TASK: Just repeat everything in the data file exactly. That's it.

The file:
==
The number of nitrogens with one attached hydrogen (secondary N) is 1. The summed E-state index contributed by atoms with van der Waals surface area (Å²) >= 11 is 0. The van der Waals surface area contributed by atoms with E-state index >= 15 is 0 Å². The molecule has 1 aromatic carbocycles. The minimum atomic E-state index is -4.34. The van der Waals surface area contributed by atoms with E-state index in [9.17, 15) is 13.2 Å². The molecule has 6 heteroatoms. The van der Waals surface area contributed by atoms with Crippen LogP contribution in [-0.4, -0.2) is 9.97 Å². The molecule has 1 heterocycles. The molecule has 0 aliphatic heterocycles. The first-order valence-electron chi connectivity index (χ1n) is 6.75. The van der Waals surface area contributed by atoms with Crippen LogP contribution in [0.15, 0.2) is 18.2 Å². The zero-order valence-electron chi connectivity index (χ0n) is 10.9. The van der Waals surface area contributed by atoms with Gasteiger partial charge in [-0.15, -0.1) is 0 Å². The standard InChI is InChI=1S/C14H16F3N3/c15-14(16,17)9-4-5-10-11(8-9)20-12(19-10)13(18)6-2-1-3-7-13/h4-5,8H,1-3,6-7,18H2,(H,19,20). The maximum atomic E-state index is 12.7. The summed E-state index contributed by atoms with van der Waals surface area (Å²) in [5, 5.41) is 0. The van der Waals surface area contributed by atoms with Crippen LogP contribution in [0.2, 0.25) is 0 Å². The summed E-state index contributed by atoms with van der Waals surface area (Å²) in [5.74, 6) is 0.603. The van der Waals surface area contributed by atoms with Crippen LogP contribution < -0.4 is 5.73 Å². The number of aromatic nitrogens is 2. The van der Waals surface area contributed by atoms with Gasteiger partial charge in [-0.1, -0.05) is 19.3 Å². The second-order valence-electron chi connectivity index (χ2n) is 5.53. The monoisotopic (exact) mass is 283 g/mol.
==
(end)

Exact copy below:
The number of nitrogens with one attached hydrogen (secondary N) is 1. The summed E-state index contributed by atoms with van der Waals surface area (Å²) >= 11 is 0. The van der Waals surface area contributed by atoms with E-state index >= 15 is 0 Å². The molecule has 1 aromatic carbocycles. The minimum atomic E-state index is -4.34. The van der Waals surface area contributed by atoms with E-state index in [9.17, 15) is 13.2 Å². The molecule has 6 heteroatoms. The van der Waals surface area contributed by atoms with Crippen LogP contribution in [-0.4, -0.2) is 9.97 Å². The molecule has 1 heterocycles. The molecule has 0 aliphatic heterocycles. The first-order valence-electron chi connectivity index (χ1n) is 6.75. The van der Waals surface area contributed by atoms with Crippen LogP contribution in [0.15, 0.2) is 18.2 Å². The zero-order valence-electron chi connectivity index (χ0n) is 10.9. The van der Waals surface area contributed by atoms with Gasteiger partial charge in [-0.15, -0.1) is 0 Å². The standard InChI is InChI=1S/C14H16F3N3/c15-14(16,17)9-4-5-10-11(8-9)20-12(19-10)13(18)6-2-1-3-7-13/h4-5,8H,1-3,6-7,18H2,(H,19,20). The maximum atomic E-state index is 12.7. The summed E-state index contributed by atoms with van der Waals surface area (Å²) in [5, 5.41) is 0. The van der Waals surface area contributed by atoms with Crippen LogP contribution in [0.2, 0.25) is 0 Å². The summed E-state index contributed by atoms with van der Waals surface area (Å²) in [5.74, 6) is 0.603. The van der Waals surface area contributed by atoms with Crippen LogP contribution < -0.4 is 5.73 Å². The number of aromatic nitrogens is 2. The van der Waals surface area contributed by atoms with Gasteiger partial charge in [-0.1, -0.05) is 19.3 Å². The second-order valence-electron chi connectivity index (χ2n) is 5.53. The monoisotopic (exact) mass is 283 g/mol.